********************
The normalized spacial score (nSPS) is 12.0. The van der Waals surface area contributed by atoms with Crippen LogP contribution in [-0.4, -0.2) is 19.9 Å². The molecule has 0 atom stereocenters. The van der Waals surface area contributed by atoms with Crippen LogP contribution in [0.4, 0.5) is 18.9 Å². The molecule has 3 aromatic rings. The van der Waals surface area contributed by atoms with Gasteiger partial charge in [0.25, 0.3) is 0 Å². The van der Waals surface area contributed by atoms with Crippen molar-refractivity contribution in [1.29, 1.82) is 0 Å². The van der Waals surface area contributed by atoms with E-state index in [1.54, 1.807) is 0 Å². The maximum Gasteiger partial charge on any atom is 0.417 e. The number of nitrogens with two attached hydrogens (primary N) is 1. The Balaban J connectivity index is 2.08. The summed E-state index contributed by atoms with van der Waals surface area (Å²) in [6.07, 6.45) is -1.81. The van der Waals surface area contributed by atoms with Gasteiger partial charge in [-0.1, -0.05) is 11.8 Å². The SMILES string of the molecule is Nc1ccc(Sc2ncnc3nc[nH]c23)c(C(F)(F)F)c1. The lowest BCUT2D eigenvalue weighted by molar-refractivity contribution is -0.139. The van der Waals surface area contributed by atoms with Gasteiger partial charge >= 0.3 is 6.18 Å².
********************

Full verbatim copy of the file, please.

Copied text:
The normalized spacial score (nSPS) is 12.0. The van der Waals surface area contributed by atoms with Crippen LogP contribution in [-0.4, -0.2) is 19.9 Å². The molecule has 0 atom stereocenters. The van der Waals surface area contributed by atoms with Crippen LogP contribution in [0.4, 0.5) is 18.9 Å². The molecule has 3 aromatic rings. The van der Waals surface area contributed by atoms with Gasteiger partial charge in [0.25, 0.3) is 0 Å². The van der Waals surface area contributed by atoms with Crippen molar-refractivity contribution in [1.29, 1.82) is 0 Å². The van der Waals surface area contributed by atoms with E-state index in [1.54, 1.807) is 0 Å². The maximum Gasteiger partial charge on any atom is 0.417 e. The number of nitrogens with two attached hydrogens (primary N) is 1. The Balaban J connectivity index is 2.08. The summed E-state index contributed by atoms with van der Waals surface area (Å²) in [6.07, 6.45) is -1.81. The van der Waals surface area contributed by atoms with Gasteiger partial charge in [-0.1, -0.05) is 11.8 Å². The SMILES string of the molecule is Nc1ccc(Sc2ncnc3nc[nH]c23)c(C(F)(F)F)c1. The lowest BCUT2D eigenvalue weighted by molar-refractivity contribution is -0.139. The van der Waals surface area contributed by atoms with Gasteiger partial charge >= 0.3 is 6.18 Å².